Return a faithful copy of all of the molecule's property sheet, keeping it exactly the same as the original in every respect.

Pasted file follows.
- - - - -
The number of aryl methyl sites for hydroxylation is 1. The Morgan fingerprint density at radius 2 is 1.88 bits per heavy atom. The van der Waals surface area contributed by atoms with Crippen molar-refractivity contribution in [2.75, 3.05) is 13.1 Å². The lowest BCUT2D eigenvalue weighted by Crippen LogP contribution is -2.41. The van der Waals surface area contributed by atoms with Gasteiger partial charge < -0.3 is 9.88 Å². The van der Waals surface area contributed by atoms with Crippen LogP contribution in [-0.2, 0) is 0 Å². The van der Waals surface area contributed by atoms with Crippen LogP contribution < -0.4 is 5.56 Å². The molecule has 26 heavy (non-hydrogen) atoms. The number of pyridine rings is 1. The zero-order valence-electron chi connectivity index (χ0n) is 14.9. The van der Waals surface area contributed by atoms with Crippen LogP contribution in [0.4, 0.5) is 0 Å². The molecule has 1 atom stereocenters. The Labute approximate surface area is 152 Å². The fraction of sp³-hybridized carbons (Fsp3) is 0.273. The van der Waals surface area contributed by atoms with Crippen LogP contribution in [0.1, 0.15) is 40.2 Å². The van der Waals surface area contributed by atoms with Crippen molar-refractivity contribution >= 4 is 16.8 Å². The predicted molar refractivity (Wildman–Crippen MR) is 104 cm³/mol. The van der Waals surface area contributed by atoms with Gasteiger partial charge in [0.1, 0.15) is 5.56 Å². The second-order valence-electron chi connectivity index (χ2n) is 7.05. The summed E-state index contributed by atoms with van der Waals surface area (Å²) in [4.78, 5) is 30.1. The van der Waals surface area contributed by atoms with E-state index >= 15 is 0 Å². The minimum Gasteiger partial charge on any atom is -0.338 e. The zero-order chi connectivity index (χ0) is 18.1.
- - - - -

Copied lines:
The number of aryl methyl sites for hydroxylation is 1. The Morgan fingerprint density at radius 2 is 1.88 bits per heavy atom. The van der Waals surface area contributed by atoms with Crippen molar-refractivity contribution in [2.75, 3.05) is 13.1 Å². The lowest BCUT2D eigenvalue weighted by Crippen LogP contribution is -2.41. The van der Waals surface area contributed by atoms with Gasteiger partial charge < -0.3 is 9.88 Å². The van der Waals surface area contributed by atoms with Crippen LogP contribution in [-0.2, 0) is 0 Å². The van der Waals surface area contributed by atoms with Crippen LogP contribution < -0.4 is 5.56 Å². The molecule has 26 heavy (non-hydrogen) atoms. The number of pyridine rings is 1. The zero-order valence-electron chi connectivity index (χ0n) is 14.9. The van der Waals surface area contributed by atoms with Crippen LogP contribution in [0.4, 0.5) is 0 Å². The molecule has 1 atom stereocenters. The Labute approximate surface area is 152 Å². The fraction of sp³-hybridized carbons (Fsp3) is 0.273. The van der Waals surface area contributed by atoms with Crippen LogP contribution in [0.1, 0.15) is 40.2 Å². The van der Waals surface area contributed by atoms with Crippen molar-refractivity contribution >= 4 is 16.8 Å². The predicted molar refractivity (Wildman–Crippen MR) is 104 cm³/mol. The van der Waals surface area contributed by atoms with Gasteiger partial charge in [0.1, 0.15) is 5.56 Å². The second-order valence-electron chi connectivity index (χ2n) is 7.05. The summed E-state index contributed by atoms with van der Waals surface area (Å²) in [4.78, 5) is 30.1. The van der Waals surface area contributed by atoms with E-state index >= 15 is 0 Å². The minimum Gasteiger partial charge on any atom is -0.338 e. The zero-order chi connectivity index (χ0) is 18.1.